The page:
We're Not Robots (July 2004)

Saturday, 02 April 2011 02:17

Saga Magazine
July 2004

We’re Not Robots

Dorothy Rowe

Ever since Dr Frankenstein created his monster we’ve been fascinated by robots, machines that can do everything that humans can do and more. Human-like robots feature in cartoons, in science fiction novels and television series, and in sober accounts of what life will be like in the future. However, while Frankenstein’s monster felt loneliness, pain and hatred, the robots of more modern fantasies are deemed to have no feelings. Operating with absolute logic and reason, and with an intelligence far superior to ours, these imaginary machines achieve feats of which we can only dream.

Of course robot replicas of human beings are only a dream. There are now millions of robot machines which build and operate other machines but these robots don’t replicate people. Building a robot human being is an extremely difficult task, something which no one as yet achieved. The study of robotics has produced some limbs and hands which work quite well, and scientists working in Artificial Intelligence have created computer software which can mimic a good chess player or a particularly stupid therapist but no one has produced a computer which thinks as we do. In scientific and philosophical circles the battle over whether this can be done rages fiercely.

A philosopher who’s very much engaged in this battle is Daniel Dennett who writes about how our brains are ‘semantic machines’, that is, machines which creates meaning. That seems obvious, doesn’t it, given that what we’re engaged in all the time is making some kind of sense of what is happening. The big problem is how to find what the intervening steps are between your brain working away and you thinking and feeling.

Which brings us to a problem which scientists have created for themselves. Instead of understanding that feelings are one of the ways we make sense of what’s happening, scientists banish them from their work or say that emotions are separate from everything else and not important. So scientists build a computer that can play chess but, when the computer wins a game, it doesn’t get excited. Psychiatrists deal with emotions by ignoring them or saying that they are symptoms of a mental disorder, while psychologists put all feelings in a box labelled ‘emotion’ which is quite separate from ‘cognition’ which is thinking without emotion. Please don’t trouble psychologists by asking them whether statements like, ‘I hate my father’ or ‘I love you’ are emotions or cognitions. It only upsets them.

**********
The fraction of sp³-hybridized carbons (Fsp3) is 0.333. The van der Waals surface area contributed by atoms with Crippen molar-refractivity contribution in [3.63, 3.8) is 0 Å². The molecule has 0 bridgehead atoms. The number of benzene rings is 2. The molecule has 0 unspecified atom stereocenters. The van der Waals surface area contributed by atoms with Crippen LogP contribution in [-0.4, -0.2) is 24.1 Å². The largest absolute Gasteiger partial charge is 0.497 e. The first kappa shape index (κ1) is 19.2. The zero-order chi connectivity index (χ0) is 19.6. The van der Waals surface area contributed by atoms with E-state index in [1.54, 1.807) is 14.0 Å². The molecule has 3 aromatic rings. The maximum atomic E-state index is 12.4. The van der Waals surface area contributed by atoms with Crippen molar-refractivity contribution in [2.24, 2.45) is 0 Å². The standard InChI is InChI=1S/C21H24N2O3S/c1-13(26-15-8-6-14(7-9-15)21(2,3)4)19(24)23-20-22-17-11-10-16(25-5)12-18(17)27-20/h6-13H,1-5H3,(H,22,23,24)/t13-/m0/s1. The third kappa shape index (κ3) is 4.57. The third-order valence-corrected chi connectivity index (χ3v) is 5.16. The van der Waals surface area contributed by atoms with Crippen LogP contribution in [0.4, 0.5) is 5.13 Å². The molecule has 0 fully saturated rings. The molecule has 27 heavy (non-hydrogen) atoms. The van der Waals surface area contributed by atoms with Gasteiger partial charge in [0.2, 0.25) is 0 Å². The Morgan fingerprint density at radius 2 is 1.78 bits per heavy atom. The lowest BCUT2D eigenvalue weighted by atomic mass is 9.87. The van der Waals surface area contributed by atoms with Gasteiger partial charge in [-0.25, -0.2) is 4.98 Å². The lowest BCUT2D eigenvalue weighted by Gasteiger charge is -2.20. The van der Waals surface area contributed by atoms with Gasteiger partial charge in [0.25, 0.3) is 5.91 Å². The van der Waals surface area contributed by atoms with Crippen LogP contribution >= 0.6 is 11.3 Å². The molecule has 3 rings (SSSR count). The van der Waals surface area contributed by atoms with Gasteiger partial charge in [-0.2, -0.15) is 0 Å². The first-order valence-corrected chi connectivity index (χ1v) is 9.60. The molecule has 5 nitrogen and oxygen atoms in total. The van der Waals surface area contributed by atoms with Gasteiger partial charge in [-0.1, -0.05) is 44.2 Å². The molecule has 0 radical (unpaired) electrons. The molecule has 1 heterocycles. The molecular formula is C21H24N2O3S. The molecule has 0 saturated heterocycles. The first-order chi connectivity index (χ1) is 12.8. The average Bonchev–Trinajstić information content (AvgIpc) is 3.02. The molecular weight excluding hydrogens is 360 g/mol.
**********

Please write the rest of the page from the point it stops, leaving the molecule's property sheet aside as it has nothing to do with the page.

Emotions are messy and confusing. When we see the robot-like characters acting so simply and straightforwardly we can envy them for being able to think so clearly, untroubled by doubt or suffering the pangs of love or loss. Yet we can share Captain Kirk’s concern about Mr Spock, a Vulcan with the robot-like features of a high intelligence and no feelings. Captain Kirk knew that if we don’t have feelings something is seriously wrong.

Daniel Dennett calls our brains ‘semantic machines’ and I call human beings ‘meaning-creating creatures’ but actually we’re both talking about the same thing. What you and I and everyone else calls ‘myself’ and ‘my brain’ is somehow a single whole, and this ‘myself/mybrain’ is busy all the time trying to make sense of what’s going on. We can give meaning to what’s going on in different ways – in words, or bodily sensations, or images, or feelings.

Feelings are a special kind of meaning. They’re immediate and, in that moment of creating a meaning, entirely true. You walk into the kitchen and see that someone’s left the place in a mess, and the meaning you give to that scene is anger. You take a visitor to your front door, say goodbye, and, as the person leaves, the meaning you give to the scene is intense loneliness. In that moment the anger, the loneliness are absolutely true.

Feelings are the only truth about which we can be absolutely certain. You can only guess what the events were that left the kitchen in a mess or what your visitor was thinking as you parted, but at the moment you felt that anger, that loneliness, you were absolutely certain about what that scene meant to you. Afterwards you can interpret your feelings and perhaps try to change them. You can tell yourself that the messy kitchen isn’t important or that if you keep busy you won’t notice that you’re lonely. You can choose to make yourself miserable by feeling guilty about being angry, or you can confuse yourself by lying to yourself and denying that you felt lonely. We’ll lie to ourselves about the truth of our feelings when that truth seems too much to bear. To admit to ourselves that we get angry with the people we depend on or that we are in fact alone can be far too painful. So we’ll call anger fear, or the ache of loneliness a symptom of a yet undiagnosed heart disease. Instead of accepting that at that one moment we interpreted a certain event with a certain emotion we’ll use our intelligence to hide our own truth from ourselves. Creating and interpreting feelings is a messy business.

Our feelings, the rationalisations we’ll make, and the lies we’ll tell about our feelings all have one purpose, that is, to hold ourselves together as a person. If we don’t do this we can come to feel that we’re falling apart, that we’re just going to shatter and disappear.

Where does this sense of being a person come from? No one knows. It’s something to do with how we create meaning and how we develop as a baby. Whatever this sense of being a person is, it has the ability to create feelings to express itself and to defend itself. Our feelings help define who we are, they help defend us from other people who threaten our sense of being a person, and they enable us to be close to other people. We’re not robots. Feelings make us human.